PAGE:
With options expiry early next week, and first-day notice for delivery (gold) for the April contract on the 31st, things may be kept subdued until after the end of March, but it now appears that this painful (but oh so healthy) correction will soon be behind us. I said it was going to be quick. I mentioned on Wednesday that I was itching to invest the money that I'd taken off the table about a week ago, and I scratched that itch yesterday by re-investing every cent of it.
Well, the big story yesterday, which is spreading like wildfire on the Internet, is the sudden appearance of shortages in physical silver by the big wholesalers. Quite a few of them are no longer taking any orders at all for anything. There appear to be some 100-ounce bars around, but there's virtually nothing left in any other size anywhere.
I heard about this from my own dealer a couple of days back when he couldn't get an order filled from his U.S. supplier, and another large Vancouver dealer couldn't get silver out of A-Mark, and we were discussing it again with some urgency yesterday morning. However, before I could say anything about it on the Net, I got a copy of an e-mail that Jason Hommel at SilverStockReport.com had sent out. Shortly thereafter, the contents of the e-mail went up on over at Peter Spina's site, SilverSeek.com.
Since this news went out in the public domain, my dealer here in Edmonton has been overwhelmed by business he has only been able to partially fill. I would suspect that this is a scene that is being carried out at every coin and bullion shop throughout the English-speaking world right now. It would be my guess that by Monday there won't be an ounce of silver to be found anywhere -- and if there is, it will have a huge premium attached to it.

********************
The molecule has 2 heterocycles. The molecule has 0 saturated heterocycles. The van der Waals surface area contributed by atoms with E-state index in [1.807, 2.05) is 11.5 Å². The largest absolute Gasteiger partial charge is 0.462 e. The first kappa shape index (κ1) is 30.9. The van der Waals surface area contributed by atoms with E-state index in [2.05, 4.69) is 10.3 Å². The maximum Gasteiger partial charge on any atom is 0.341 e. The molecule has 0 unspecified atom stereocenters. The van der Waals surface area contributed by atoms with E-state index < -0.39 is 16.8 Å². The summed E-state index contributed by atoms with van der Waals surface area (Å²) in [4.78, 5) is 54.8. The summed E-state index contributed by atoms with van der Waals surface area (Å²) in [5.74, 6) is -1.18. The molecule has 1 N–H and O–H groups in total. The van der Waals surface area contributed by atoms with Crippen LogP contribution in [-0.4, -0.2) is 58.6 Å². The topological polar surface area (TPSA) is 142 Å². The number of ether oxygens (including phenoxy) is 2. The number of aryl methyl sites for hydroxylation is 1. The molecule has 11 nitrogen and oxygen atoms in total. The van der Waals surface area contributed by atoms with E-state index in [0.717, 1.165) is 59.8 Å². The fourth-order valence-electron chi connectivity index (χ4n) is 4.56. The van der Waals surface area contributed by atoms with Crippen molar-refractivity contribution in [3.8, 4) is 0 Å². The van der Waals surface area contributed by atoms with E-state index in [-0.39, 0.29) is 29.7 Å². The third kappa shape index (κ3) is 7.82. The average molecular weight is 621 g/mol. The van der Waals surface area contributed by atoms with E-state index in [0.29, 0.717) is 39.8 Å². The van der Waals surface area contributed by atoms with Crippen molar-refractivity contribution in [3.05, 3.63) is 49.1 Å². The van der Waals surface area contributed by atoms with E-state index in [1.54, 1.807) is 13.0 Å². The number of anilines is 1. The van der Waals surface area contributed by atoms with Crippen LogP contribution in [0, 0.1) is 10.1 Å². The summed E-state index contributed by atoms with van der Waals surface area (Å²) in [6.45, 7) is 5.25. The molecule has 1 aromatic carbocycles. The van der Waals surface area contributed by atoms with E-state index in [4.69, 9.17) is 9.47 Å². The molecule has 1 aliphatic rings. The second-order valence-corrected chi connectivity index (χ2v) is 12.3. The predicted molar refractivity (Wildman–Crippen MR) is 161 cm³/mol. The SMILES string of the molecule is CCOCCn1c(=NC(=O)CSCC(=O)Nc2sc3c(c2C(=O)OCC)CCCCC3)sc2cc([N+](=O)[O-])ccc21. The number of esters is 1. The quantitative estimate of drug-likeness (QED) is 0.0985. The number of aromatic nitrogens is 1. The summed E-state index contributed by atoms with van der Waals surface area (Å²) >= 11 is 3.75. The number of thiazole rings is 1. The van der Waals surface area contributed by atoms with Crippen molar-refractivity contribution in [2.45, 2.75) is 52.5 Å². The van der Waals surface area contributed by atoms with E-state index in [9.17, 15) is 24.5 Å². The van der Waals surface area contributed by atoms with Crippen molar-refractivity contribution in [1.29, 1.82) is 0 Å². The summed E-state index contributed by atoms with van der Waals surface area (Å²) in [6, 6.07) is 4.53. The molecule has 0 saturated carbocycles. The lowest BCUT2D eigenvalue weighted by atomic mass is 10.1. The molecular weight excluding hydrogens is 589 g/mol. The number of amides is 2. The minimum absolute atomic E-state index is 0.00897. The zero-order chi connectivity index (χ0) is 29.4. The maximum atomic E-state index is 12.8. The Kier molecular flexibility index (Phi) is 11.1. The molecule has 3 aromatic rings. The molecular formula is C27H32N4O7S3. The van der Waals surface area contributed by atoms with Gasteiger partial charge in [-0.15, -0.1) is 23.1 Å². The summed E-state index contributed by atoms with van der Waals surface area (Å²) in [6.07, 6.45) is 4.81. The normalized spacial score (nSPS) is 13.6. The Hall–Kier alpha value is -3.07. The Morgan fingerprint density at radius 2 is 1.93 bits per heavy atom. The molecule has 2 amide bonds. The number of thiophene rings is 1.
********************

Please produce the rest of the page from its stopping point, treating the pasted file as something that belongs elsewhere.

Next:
This all jibes with what Butler was saying in his latest commentary about the silver ETF being very slow in getting physical to meet its requirements. The U.S. Mint sales of silver eagles have gone through the roof in the last five months and they've run out of blanks a couple of times this year as well.
If this all turns out to be true, this silver pipeline will be very difficult to refill, as the back orders for physical silver of any kind will now be off the charts, as those fence-sitters who have been putting off purchasing because of the price, or because there was "always lots available" are now in a panic to get their hands on some.
Another thing Butler and I were talking about is that the "eight or less" silver traders who are short this mountain of silver have inside information as to how much physical silver really exists in good delivery form and at what price are probably more than aware of this unfolding situation. This is why gold and silver got hammered -- so they could cover as many short positions as possible before the inevitable upwards readjustment in price. Ted has always felt that this is how it would come to an end -- with one final smack to the downside --and this could have been it. As they say, we will find out in the fullness of time. Here's the silver commentary in question, and it's linked here:
Since it's a long weekend and you probably have the time, here's another piece by Paul Craig Roberts entitled "A Bankrupt Super Power: The Collapse of American Power":
"If you are neutral in situations of injustice, you have chosen the side of the oppressor. If an elephant has its foot on the tail of a mouse and you say that you are neutral, the mouse will not appreciate your neutrality."
-- Desmond Tutu.
Let's see now. ...For today's fun video, I've selected another piece of music from the early 1970s. To really get in the mood, you'll need platform shoes, bell-bottom pants (preferably polyester), frilly shirt, frizzy hair, and large gold chains (one with a "peace" symbol). A bottle of wine and a couple of hand-rolled pointy cigarettes would complete this ensemble. Once the pointy cigarettes and the wine have kicked in, click here:
Have a wonderful long weekend. Enjoy it to the fullest, because as of Monday, it's "once more into the breach, dear friends" ... and "Peace be unto you" from all of us at Casey's Daily Resource Plus. See you Tuesday.
Casey Research correspondent-at-large Ed Steer is a keen observer of the financial scene and a board member of GATA.org.